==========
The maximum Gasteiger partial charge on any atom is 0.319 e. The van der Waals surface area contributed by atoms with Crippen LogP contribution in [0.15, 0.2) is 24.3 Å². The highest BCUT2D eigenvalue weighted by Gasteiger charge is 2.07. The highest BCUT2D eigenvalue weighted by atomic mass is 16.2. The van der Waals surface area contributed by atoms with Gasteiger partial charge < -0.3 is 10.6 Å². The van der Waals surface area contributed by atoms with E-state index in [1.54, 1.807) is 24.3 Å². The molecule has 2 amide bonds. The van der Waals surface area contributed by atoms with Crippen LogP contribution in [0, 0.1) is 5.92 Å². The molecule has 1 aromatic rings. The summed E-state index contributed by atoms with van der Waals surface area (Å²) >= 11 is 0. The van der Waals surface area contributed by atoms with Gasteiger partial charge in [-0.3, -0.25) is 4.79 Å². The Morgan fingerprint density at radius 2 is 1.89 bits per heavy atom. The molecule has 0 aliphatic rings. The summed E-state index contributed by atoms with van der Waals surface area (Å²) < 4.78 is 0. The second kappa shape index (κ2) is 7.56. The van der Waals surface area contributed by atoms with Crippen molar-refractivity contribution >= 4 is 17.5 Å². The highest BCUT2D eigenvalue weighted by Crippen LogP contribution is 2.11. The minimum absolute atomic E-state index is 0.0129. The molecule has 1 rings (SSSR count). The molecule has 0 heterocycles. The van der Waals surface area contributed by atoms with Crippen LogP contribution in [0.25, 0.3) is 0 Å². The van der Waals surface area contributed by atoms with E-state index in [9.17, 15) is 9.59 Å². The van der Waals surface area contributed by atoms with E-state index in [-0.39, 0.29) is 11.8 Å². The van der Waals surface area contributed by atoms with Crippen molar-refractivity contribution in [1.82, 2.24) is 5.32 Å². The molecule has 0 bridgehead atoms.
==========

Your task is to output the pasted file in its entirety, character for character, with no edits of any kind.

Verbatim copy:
The maximum Gasteiger partial charge on any atom is 0.319 e. The van der Waals surface area contributed by atoms with Crippen LogP contribution in [0.15, 0.2) is 24.3 Å². The highest BCUT2D eigenvalue weighted by Gasteiger charge is 2.07. The highest BCUT2D eigenvalue weighted by atomic mass is 16.2. The van der Waals surface area contributed by atoms with Gasteiger partial charge < -0.3 is 10.6 Å². The van der Waals surface area contributed by atoms with E-state index in [1.54, 1.807) is 24.3 Å². The molecule has 2 amide bonds. The van der Waals surface area contributed by atoms with Crippen LogP contribution in [0, 0.1) is 5.92 Å². The molecule has 1 aromatic rings. The summed E-state index contributed by atoms with van der Waals surface area (Å²) >= 11 is 0. The van der Waals surface area contributed by atoms with Gasteiger partial charge in [-0.3, -0.25) is 4.79 Å². The Morgan fingerprint density at radius 2 is 1.89 bits per heavy atom. The molecule has 0 aliphatic rings. The summed E-state index contributed by atoms with van der Waals surface area (Å²) < 4.78 is 0. The second kappa shape index (κ2) is 7.56. The van der Waals surface area contributed by atoms with Crippen molar-refractivity contribution >= 4 is 17.5 Å². The highest BCUT2D eigenvalue weighted by Crippen LogP contribution is 2.11. The minimum absolute atomic E-state index is 0.0129. The molecule has 1 rings (SSSR count). The molecule has 0 heterocycles. The van der Waals surface area contributed by atoms with Crippen LogP contribution in [0.25, 0.3) is 0 Å². The van der Waals surface area contributed by atoms with E-state index in [9.17, 15) is 9.59 Å². The van der Waals surface area contributed by atoms with E-state index in [-0.39, 0.29) is 11.8 Å². The van der Waals surface area contributed by atoms with Crippen molar-refractivity contribution in [1.82, 2.24) is 5.32 Å². The molecule has 0 bridgehead atoms.